Peak Oil (or an oil ‘supply crunch’)
As I was writing the original research bid, The UK Energy Research Centre published their Global Oil Depletion Report, a massive survey of recent literature on the subject of Peak Oil. They concluded:
On the basis of current evidence we suggest that a peak of conventional oil production before 2030 appears likely and there is a significant risk of a peak before 2020.
As I’ve noted before, there is reason to suggest that oil production has already peaked, since supply has effectively plateaued since 2005, despite the annual price of oil steadily increasing in the midst of significant price volatility.
Since the UKERC report, there have been other notable reports which forecast a peak in oil production by 2020. For example, yesterday the Peak Oil Task Force, a group of six UK companies, including Virgin, Scottish and Southern Energy and Stagecoach, published a report which warns of the “urgent, clear and present danger” of an ‘oil crunch’ by 2015:
The next five years will see us face another crunch – the oil crunch. This time, we do have the chance to prepare. The challenge is to use that time well. As we reach maximum oil extraction rates, the era of cheap oil is behind us. We must plan for a world in which oil prices are likely to be both higher and more volatile and where oil price shocks have the potential to destabilise economic, political and social activity. Virtually every sector of our economy is still dependent on oil.
This follows several other recent reports and warnings. For example, a Chatham House report forecasts a 2013 peak, the NGO, Global Witness, warns of an imminent supply crunch; Petrobras, Brazil’s oil company, a 2012 oil crunch; the CEO of Total SA, forecasts a peak by 2015; Shell’s CEO likewise forecasts an end to easily accessible oil by 2015; Chevron are vague on the date (2012?), but issued [PDF] a clear warning in 2005; the former VC of Saudi Aramco, the world’s largest producer of oil, has said that oil production has peaked and is currently on a plateau. The International Energy Agency (IEA), representing OECD countries, has warned of an oil crunch from 2011, with production peaking by the end of the decade.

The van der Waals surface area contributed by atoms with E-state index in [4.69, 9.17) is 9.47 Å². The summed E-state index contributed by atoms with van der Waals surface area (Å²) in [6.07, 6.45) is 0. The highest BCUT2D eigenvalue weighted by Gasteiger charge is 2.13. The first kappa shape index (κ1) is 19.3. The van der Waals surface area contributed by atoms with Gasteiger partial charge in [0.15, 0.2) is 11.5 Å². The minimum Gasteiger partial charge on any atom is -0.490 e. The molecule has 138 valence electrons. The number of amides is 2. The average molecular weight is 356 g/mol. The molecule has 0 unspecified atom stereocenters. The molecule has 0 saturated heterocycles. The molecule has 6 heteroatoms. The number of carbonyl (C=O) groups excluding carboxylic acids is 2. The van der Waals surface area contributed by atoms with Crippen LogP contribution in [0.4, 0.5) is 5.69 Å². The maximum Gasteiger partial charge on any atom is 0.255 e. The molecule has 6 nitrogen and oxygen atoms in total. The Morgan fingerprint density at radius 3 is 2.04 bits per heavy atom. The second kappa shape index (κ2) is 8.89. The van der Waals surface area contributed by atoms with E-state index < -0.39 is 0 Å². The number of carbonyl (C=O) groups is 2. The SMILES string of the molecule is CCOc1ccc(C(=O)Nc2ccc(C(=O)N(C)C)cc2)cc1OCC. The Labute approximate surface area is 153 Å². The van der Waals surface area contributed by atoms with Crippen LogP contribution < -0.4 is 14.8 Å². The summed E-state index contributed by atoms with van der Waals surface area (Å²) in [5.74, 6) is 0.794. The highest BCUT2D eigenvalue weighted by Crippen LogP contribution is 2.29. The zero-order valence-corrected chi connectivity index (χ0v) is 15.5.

The conventional economic theory of demand destruction caused by the rising price of oil has had very little effect on the amount of oil consumed and conversely, price rises and therefore opportunity for investment over the long-term and incentives to produce more to sell in the short-term, have not resulted in a rise in oil production. Between 2002-5, “for every dollar increase in oil prices, three year cumulative global crude oil production increased at 167 mb per dollar.” However, between 2006-8… “for every dollar increase in oil prices, three year cumulative global crude oil production fell at 15 mb per dollar, again relative to the 2005 rate.” ((Comment on Oil Drum)) Similarly, the ex-VC of Saudi Aramco has said:
The evidence is that in spite of the increases – very large increases – in oil prices over the last four years, we haven’t been able to match that with increasing capacity. So, essentially, we are on a plateau.
In the original bid to JISC, I framed the problems of Peak Oil and Climate Change as potentially serious impacts on the operation of HEIs and therefore the provision of tertiary education in the UK. Energy security is a broad term that covers the supply and distribution of the different fuels that we need to fuel a growing economy. Global economic growth (GDP) is closely coupled to the global consumption of oil, and while there are indications that the demand for oil by OECD countries has started to decline, global demand is still expected to rise because of the demand by developing countries.
So we have a situation where the global demand for oil will outstrip the available supply of oil, therefore impacting on economic growth. On today’s Financial Times ‘Energy Source‘ blog, Geologist, Colin Campbell was quoted from 2006, saying: